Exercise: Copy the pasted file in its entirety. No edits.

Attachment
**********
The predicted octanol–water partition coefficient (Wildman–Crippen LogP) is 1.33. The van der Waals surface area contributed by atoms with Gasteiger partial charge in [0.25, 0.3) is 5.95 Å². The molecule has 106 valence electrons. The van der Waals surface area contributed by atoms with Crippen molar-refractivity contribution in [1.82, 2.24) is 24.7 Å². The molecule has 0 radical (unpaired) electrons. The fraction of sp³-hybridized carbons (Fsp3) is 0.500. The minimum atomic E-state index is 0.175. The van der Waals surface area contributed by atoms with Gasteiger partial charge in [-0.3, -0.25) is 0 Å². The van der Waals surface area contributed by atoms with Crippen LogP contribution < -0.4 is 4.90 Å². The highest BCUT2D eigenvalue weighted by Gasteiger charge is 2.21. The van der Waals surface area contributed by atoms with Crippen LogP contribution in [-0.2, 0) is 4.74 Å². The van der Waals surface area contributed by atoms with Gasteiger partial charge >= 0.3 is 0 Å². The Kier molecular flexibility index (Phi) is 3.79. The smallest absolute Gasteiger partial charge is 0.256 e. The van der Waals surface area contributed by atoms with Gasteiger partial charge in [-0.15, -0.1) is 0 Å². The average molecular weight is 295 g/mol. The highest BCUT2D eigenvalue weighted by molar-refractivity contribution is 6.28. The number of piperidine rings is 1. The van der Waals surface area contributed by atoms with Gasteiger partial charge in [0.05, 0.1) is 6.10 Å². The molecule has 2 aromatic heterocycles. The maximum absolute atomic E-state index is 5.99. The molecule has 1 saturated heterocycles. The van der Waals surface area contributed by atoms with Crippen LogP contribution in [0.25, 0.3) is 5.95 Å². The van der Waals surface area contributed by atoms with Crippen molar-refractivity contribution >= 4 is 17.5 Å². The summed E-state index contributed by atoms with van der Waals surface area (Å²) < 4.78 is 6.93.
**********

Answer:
The predicted octanol–water partition coefficient (Wildman–Crippen LogP) is 1.33. The van der Waals surface area contributed by atoms with Gasteiger partial charge in [0.25, 0.3) is 5.95 Å². The molecule has 106 valence electrons. The van der Waals surface area contributed by atoms with Crippen molar-refractivity contribution in [1.82, 2.24) is 24.7 Å². The molecule has 0 radical (unpaired) electrons. The fraction of sp³-hybridized carbons (Fsp3) is 0.500. The minimum atomic E-state index is 0.175. The van der Waals surface area contributed by atoms with Gasteiger partial charge in [-0.3, -0.25) is 0 Å². The van der Waals surface area contributed by atoms with Crippen LogP contribution < -0.4 is 4.90 Å². The highest BCUT2D eigenvalue weighted by Gasteiger charge is 2.21. The van der Waals surface area contributed by atoms with Crippen LogP contribution in [-0.2, 0) is 4.74 Å². The van der Waals surface area contributed by atoms with Gasteiger partial charge >= 0.3 is 0 Å². The Kier molecular flexibility index (Phi) is 3.79. The smallest absolute Gasteiger partial charge is 0.256 e. The van der Waals surface area contributed by atoms with Gasteiger partial charge in [-0.15, -0.1) is 0 Å². The average molecular weight is 295 g/mol. The highest BCUT2D eigenvalue weighted by molar-refractivity contribution is 6.28. The number of piperidine rings is 1. The van der Waals surface area contributed by atoms with Gasteiger partial charge in [0.05, 0.1) is 6.10 Å². The molecule has 2 aromatic heterocycles. The maximum absolute atomic E-state index is 5.99. The molecule has 1 saturated heterocycles. The van der Waals surface area contributed by atoms with Crippen LogP contribution in [0.25, 0.3) is 5.95 Å². The van der Waals surface area contributed by atoms with Crippen molar-refractivity contribution >= 4 is 17.5 Å². The summed E-state index contributed by atoms with van der Waals surface area (Å²) < 4.78 is 6.93.